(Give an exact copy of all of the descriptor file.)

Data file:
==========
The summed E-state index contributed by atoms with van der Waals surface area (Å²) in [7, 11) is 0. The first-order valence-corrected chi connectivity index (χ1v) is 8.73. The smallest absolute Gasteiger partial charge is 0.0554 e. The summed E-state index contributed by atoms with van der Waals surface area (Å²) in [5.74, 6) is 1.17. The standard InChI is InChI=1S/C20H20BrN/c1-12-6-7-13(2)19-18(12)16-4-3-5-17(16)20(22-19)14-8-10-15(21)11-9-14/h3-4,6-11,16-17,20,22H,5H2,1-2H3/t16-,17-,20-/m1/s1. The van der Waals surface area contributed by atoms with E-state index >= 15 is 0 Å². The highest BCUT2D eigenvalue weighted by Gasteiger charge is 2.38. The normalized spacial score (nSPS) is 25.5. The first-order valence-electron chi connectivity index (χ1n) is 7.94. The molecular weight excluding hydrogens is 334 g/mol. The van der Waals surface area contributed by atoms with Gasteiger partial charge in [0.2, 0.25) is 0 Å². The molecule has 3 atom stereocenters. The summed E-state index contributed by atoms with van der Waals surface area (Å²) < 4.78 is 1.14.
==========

The summed E-state index contributed by atoms with van der Waals surface area (Å²) in [7, 11) is 0. The first-order valence-corrected chi connectivity index (χ1v) is 8.73. The smallest absolute Gasteiger partial charge is 0.0554 e. The summed E-state index contributed by atoms with van der Waals surface area (Å²) in [5.74, 6) is 1.17. The standard InChI is InChI=1S/C20H20BrN/c1-12-6-7-13(2)19-18(12)16-4-3-5-17(16)20(22-19)14-8-10-15(21)11-9-14/h3-4,6-11,16-17,20,22H,5H2,1-2H3/t16-,17-,20-/m1/s1. The van der Waals surface area contributed by atoms with E-state index >= 15 is 0 Å². The highest BCUT2D eigenvalue weighted by Gasteiger charge is 2.38. The normalized spacial score (nSPS) is 25.5. The first-order valence-electron chi connectivity index (χ1n) is 7.94. The molecular weight excluding hydrogens is 334 g/mol. The van der Waals surface area contributed by atoms with Gasteiger partial charge in [0.2, 0.25) is 0 Å². The molecule has 3 atom stereocenters. The summed E-state index contributed by atoms with van der Waals surface area (Å²) < 4.78 is 1.14.